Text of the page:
UNITED STATES DISTRICT COURT FOR THE SOUTHERN DISTRICT OF NEW YORK
November 24, 1975
BETHLEHEM STEEL CORPORATION, Plaintiff,
TISHMAN REALTY & CONSTRUCTION CO., INC., Defendant
Pollack, District Judge.
The opinion of the court was delivered by: POLLACK
POLLACK, District Judge.
Defendant seeks a transfer of this suit to the Central District of California on the grounds of convenience of its witnesses and the interests of justice, 28 U.S.C. § 1404(a). The return date of the motion and decision thereon have been successively adjourned from date to date at the express request of both parties to permit certain discussions to be carried on.
This is a diversity suit by a subcontractor of the structural steel work against the prime contractor and builder of a building and underground garage complex located in the Century City area of Los Angeles, California. Plaintiff sues to collect moneys claimed to be due it under its subcontracts with the defendant for the value of extras and changes in the original specifications ordered by defendant for the project. According to the plaintiff, the work was performed but not paid for as provided in the subcontracts. It is claimed by plaintiff that the extra and additional work, costs and expenses and delays encountered were due to the inadequacy and defects in the design as depicted and required by the Prime Contract between defendant and the owner and the specifications based thereon, for which the plaintiff was not responsible.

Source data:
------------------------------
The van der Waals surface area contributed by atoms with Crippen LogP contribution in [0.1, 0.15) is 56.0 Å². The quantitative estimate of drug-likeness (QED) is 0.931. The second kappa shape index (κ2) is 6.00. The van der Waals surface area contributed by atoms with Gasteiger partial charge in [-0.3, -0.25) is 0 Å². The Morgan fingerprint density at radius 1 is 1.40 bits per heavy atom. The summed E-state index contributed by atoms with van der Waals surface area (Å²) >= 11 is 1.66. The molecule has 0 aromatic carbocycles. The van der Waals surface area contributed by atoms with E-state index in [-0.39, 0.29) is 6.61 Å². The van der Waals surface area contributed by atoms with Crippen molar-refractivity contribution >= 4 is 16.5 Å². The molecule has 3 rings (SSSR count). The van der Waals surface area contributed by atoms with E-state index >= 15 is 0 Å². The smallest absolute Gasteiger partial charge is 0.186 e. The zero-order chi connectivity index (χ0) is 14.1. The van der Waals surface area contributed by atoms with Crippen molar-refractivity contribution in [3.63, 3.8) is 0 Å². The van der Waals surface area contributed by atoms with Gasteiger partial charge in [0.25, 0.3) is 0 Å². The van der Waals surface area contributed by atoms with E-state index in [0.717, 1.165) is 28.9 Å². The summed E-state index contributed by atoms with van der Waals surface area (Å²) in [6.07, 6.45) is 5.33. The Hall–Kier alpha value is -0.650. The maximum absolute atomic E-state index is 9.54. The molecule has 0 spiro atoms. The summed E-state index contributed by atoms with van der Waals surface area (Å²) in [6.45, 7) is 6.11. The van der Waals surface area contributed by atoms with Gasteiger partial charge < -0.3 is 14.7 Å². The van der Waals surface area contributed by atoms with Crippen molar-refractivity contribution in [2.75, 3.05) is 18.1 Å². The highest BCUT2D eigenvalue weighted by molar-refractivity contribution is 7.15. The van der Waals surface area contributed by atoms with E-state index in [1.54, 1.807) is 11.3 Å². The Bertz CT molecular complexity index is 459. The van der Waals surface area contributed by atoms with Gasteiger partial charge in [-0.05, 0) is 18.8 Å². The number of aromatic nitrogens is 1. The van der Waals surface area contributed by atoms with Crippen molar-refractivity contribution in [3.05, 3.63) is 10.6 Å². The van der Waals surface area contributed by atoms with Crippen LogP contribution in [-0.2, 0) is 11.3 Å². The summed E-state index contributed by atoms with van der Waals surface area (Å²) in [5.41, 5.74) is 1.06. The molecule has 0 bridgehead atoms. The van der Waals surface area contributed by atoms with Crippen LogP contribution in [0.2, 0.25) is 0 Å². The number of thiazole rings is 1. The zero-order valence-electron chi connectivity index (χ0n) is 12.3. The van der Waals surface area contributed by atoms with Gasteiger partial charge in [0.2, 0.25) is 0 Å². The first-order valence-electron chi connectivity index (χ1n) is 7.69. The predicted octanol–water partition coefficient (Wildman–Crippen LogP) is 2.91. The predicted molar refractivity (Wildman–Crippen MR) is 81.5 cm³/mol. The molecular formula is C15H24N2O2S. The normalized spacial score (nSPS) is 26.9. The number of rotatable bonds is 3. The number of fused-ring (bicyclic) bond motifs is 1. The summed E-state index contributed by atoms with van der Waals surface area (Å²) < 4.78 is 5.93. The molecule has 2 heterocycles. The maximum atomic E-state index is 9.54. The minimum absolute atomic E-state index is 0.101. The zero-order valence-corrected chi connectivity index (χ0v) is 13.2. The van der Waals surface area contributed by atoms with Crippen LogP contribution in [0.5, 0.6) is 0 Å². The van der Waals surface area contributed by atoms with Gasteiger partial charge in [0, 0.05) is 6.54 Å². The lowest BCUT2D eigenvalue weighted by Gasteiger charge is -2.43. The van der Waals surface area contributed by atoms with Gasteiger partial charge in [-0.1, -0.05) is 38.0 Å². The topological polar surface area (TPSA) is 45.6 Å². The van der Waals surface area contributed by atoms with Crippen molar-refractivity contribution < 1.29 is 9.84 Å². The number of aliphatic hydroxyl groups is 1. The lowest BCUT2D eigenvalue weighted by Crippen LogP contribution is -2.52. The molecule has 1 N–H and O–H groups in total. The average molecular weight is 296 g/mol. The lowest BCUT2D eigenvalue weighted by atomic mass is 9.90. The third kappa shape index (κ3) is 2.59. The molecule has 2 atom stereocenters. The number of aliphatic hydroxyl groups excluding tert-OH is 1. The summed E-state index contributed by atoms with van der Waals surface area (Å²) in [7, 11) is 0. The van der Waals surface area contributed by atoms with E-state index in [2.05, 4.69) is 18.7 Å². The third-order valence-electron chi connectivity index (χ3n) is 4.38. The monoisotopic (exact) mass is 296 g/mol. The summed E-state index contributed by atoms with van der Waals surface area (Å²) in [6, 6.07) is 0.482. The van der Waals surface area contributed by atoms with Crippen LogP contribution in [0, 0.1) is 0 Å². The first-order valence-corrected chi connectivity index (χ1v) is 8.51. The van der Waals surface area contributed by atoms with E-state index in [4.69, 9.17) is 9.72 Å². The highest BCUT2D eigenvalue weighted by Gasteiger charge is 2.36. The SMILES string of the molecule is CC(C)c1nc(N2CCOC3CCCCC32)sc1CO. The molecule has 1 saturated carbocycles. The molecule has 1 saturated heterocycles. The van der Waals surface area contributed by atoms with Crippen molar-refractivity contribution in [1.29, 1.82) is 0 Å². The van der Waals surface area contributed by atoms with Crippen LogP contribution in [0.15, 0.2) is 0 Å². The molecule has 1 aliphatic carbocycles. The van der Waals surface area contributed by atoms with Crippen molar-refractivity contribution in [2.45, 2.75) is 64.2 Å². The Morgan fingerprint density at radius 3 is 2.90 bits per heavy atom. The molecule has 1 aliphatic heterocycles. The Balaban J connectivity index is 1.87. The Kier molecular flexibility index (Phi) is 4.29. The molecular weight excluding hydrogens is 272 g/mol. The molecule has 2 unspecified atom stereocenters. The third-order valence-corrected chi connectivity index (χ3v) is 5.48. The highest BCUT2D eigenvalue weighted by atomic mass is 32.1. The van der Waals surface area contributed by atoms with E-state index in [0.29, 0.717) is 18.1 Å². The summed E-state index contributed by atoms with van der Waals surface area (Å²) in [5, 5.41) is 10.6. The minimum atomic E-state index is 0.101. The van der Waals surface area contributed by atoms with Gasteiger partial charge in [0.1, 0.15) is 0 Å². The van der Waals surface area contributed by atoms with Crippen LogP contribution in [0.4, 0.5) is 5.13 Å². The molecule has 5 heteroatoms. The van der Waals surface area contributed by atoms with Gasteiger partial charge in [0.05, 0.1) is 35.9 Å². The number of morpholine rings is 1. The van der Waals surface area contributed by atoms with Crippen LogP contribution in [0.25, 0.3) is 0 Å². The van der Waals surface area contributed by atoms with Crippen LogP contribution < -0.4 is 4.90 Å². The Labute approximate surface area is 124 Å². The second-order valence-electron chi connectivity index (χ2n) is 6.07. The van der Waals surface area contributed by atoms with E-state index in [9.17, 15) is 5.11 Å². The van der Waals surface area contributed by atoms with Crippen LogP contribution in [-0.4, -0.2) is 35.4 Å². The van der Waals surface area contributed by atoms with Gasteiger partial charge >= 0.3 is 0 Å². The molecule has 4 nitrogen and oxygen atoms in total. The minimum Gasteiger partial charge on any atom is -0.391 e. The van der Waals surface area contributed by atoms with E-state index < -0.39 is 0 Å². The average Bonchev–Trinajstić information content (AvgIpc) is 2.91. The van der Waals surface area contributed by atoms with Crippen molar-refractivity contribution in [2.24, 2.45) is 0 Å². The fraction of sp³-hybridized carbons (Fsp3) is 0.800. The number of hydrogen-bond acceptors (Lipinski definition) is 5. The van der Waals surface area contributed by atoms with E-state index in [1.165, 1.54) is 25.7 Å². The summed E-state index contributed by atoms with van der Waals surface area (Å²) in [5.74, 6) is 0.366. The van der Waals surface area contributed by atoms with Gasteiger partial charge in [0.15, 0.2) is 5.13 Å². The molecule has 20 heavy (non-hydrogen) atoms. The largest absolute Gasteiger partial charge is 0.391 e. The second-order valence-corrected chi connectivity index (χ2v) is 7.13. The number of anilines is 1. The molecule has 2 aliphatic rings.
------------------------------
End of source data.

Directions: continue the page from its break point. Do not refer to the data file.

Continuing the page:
The defendant, admitting that it ordered the extra and additional work, denies liability and contends variously that its payments made heretofore to the plaintiff have either covered the items sued for; or, in the case of plaintiff's first claim for a balance of $53,686.90 on the March 9, 1970 subcontract, that plaintiff is estopped for lack of a timely demand and submission of this claim for payment.
By way of counterclaim, the defendant charges that the extra and additional work it ordered were made necessary by plaintiff's alleged defective performance of subcontracts, that plaintiff failed to meet agreed progress schedules and completion dates, thereby upsetting project scheduling to defendant's damage. The defendant's papers claim that the structure failed to respond in the manner predicted by the engineering plan at repeated intervals in the course of the construction, and that plaintiff was at fault in connection therewith.